Introduction The Buy Local, It Matters campaigns in the state and the Hawaii Tropical Fruit Growers (HTFG) successful collaborations with island chefs to utilize the ultra-exotic ethnic tropical fruits have increased the demand for local fruit. Currently, the demand for locally grown fruits is greater than what the local growers can supply and in order to increase production, the growers need a reliable supply of trees to plant in order to increase production and support their individual business plans.
State culinary schools have promoted using locally grown produce in their curriculum and adding the less familiar, more difficult to source local fruit is important to their creativity as they move into the work place.
Trees are available from outside the state, however, the obstacles of high cost to purchase, to ship, and to approve for import is often prohibitive for local growers to risk, knowing the trees may not survive in the local environment. Some of the desired trees already exist in Hawaii at state and federal research facilities or at the Botanic Gardens, however, there are administrative challenges in order to distribute cloned material. This project would work with these institutions to obtain the germplasm for cloning and plant the trees at project-selected locations.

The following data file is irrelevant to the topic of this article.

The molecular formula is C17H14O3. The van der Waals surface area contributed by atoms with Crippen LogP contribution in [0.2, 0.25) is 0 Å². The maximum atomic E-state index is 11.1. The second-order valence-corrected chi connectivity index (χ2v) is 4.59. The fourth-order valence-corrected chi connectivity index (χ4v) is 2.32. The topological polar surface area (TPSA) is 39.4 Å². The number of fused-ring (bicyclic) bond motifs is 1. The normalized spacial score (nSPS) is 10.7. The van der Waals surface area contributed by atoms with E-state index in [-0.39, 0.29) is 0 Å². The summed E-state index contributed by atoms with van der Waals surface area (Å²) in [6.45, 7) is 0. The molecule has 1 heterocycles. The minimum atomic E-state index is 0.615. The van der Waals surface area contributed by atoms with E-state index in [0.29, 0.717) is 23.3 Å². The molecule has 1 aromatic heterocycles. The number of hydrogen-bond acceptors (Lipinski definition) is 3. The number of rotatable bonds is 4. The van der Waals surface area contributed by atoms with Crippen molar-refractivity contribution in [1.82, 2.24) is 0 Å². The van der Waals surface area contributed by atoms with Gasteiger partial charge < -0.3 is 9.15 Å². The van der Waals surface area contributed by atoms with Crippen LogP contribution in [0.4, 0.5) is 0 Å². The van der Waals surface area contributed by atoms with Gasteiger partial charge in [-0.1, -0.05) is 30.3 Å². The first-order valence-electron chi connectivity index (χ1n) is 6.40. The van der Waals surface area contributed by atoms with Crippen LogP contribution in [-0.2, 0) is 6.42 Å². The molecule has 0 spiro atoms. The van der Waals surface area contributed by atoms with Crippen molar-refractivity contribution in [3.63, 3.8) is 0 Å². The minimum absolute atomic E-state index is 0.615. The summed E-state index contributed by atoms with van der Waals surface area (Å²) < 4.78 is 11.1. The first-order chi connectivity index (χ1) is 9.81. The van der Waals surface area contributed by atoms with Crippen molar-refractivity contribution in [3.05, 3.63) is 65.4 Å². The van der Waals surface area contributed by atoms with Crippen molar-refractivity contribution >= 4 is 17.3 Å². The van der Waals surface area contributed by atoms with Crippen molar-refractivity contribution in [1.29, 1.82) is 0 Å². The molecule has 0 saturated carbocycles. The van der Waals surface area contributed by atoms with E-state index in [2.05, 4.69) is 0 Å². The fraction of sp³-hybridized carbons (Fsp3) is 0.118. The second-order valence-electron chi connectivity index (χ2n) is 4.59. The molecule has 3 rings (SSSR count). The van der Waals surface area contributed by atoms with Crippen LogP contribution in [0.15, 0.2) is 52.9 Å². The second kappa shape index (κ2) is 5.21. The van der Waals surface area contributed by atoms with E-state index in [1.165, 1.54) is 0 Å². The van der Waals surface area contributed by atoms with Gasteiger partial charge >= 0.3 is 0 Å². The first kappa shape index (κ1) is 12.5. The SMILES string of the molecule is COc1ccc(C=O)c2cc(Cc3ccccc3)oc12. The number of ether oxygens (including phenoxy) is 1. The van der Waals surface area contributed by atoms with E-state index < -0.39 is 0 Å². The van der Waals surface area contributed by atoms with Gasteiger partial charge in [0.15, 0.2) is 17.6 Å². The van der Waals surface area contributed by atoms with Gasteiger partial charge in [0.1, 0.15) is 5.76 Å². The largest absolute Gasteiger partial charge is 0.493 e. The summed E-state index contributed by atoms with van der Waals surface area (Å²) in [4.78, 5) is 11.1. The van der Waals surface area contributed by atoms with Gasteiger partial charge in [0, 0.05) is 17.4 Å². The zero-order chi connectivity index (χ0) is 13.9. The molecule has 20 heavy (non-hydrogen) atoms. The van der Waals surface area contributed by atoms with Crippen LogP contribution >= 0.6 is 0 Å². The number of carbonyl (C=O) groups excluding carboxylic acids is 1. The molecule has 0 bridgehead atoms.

The goal of this project is to develop a series of tropical fruit tree germplasm repositories for unusual tropical fruit or unusual varieties of common fruit such as avocado, mango and lychee, on participating island counties throughout the state. HTFG would procure the resulting trees for planting then propagate and distribute them to growers statewide at a lower cost, with no shipping, import permitting costs and less climate concerns. They would also be made available to commercial nurseries that donŐt usually carry these unusual varieties.
Special Thanks to the Hawaii Depart of Agriculture Market Development Division
A special thanks to Dr. Kent Fleming for his cost of production sections in the following publications, Dr. Bryan Bruner, Dr. Richard Bowen, Dr. Francis Zee and Dr. Robert Paull for thier assistance and corrections.